New test enables rapid detection of mild cognitive impairment as well as dementia

Abstract:Researchers from Kanazawa University developed a new test for dementia and mild cognitive impairment. The computerized assessment battery for cognition (C-ABC) was able to accurately discriminate mild cognitive impairment from normal cognition, and also distinguish dementia from mild cognitive impairment and normal cognition, and took only 5 minutes to complete. This test could increase the early detection of dementia, thus improving treatment options and outcomes for this patient group.

Kanazawa, Japan – As the global population ages, the rate of dementia is increasing worldwide. Given that early detection is critical for treatment, effective ways to screen for dementia are a high research priority. Now, researchers from Japan have developed a new screening tool that can be administered in a matter of minutes.

In a study published in PLOS ONE, researchers from Kanazawa University have revealed a new computerized cognitive test, termed the computerized assessment battery for cognition (C-ABC), which they found to be effective in screening for both dementia and mild cognitive impairment (MCI) in just 5 minutes.

Computerized cognitive tests are frequently chosen over paper-and-pencil versions because they are more precise and do not require training to administer. However, computerized cognitive tests for dementia and MCI generally take 10–30 minutes to complete. Further, the wide range of existing tests can make it difficult for healthcare practitioners to choose one that is suitable for detecting dementia or MCI. The researchers at Kanazawa University aimed to address this by creating a test that could be used to accurately and efficiently screen for both conditions.

“Although patients with dementia usually have disorientation and severe memory disturbance, those with MCI and those with normal cognition rarely have both,” says co-lead author of the study Moeko Noguchi-Shinohara. “We wanted to develop a test that could distinguish these cognitive states in an efficient manner.”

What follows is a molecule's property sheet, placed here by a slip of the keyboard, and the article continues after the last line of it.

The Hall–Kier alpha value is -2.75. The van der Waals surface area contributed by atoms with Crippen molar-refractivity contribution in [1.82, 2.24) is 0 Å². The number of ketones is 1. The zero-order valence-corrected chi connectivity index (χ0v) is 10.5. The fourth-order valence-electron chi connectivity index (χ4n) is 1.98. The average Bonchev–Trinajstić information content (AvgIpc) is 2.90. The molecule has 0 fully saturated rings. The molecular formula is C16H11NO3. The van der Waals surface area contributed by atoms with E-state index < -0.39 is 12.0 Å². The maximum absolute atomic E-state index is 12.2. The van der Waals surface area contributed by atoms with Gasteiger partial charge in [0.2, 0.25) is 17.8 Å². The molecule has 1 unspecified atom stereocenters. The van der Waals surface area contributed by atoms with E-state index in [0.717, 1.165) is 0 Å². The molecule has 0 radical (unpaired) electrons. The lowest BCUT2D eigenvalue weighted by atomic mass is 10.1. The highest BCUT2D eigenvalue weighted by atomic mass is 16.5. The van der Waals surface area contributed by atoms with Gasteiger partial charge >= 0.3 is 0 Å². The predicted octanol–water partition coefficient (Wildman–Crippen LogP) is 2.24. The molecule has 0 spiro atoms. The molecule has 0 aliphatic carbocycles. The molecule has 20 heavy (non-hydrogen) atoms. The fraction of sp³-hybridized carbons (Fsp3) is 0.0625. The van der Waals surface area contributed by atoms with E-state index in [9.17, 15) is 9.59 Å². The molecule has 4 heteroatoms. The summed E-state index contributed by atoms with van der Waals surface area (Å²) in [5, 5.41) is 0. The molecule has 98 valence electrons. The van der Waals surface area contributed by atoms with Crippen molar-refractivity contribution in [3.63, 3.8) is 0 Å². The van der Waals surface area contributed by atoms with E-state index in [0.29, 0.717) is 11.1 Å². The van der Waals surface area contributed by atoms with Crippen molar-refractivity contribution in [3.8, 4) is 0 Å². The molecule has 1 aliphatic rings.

To do this, the researchers collected C-ABC scores from participants in different age groups (50s, 60s, and those aged 70–85 years) with dementia, MCI, and normal cognition. They then conducted a range of statistical tests to determine whether the test could distinguish normal cognition, dementia, and MCI.

“The results were surprising,” explains Masahito Yamada, senior author. “We found that the C-ABC could distinguish individuals with MCI from those with normal cognition using scores from items that only took 5 minutes to complete.”

In fact, in the 75–80 age group, answers from just two questions could distinguish participants with MCI from those with normal cognition, and these two items took just 2 minutes to complete.

“When we compared our C-ABS scores with those from the frequently used Mini–Mental State Examination (MMSE), we found a high correlation. However, the C-ABC is substantially faster to complete than the MMSE, and may be more sensitive to MCI or mild dementia,” says Yamada.

The data indicate that when used with a high cut-off score for sensitivity, the C-ABC is appropriate for initial screening for dementia and MCI. This new tool could make cognitive screening more accessible and efficient, thus enabling earlier detection of MCI or dementia. This, in turn, could improve the treatment options and overall outcome for individuals with MCI or dementia.


The computerized assessment battery for cognition (C-ABC). The figures-recognition memory test is shown: “please touch the figures with same color and shape as those presented before.”



People who are performing on the computerized assessment battery for cognition (C-ABC) in a public hall.



The receiver-operating characteristic (ROC) curves to distinguish mild cognitive impairment (MCI) from normal cognition (NC) in the 50s group (A), 60s group (B) and 70–85 group (C). Straight line, the computerized assessment battery for cognition (C-ABC) combined score (this entire procedure took around 5 min); dotted line, the Item 3 + 6 combined score (this entire procedure took around 2 min). 



Title:A new computerized assessment battery for cognition (C-ABC) to detect mild cognitive impairment and dementia around 5 min

Journal: PLOS ONE

Authors:Moeko Noguchi-Shinohara*, Chiaki Domoto*, Taketoshi Yoshida, Kozue Niwa, Sohshi Yuki-Nozaki, Miharu Samuraki-Yokohama, Kenji Sakai, Tsuyoshi Hamaguchi, Kenjiro Ono, Kazuo Iwasa, Ichiro Matsunari, Kiyonobu Komai, Hiroyuki Nakamura, Masahito Yamada
*equally contributed

DOI: 10.1371/journal.pone.0243469

This research was supported by a Grant for Development of Advanced Technology for Measurement and Evaluation of Brain Functions, Ishikawa Prefecture Collaboration of Regional Entities for the Advancement of Technological Excellence, from Japan Science and Technology Corporation, Japan, by a Grant for the Knowledge Cluster Initiative [High-Tech Sensing and Knowledge Handling Technology (Brain Technology)] from the Ministry of Education, Culture, Sports, Science, and Technology, Japan.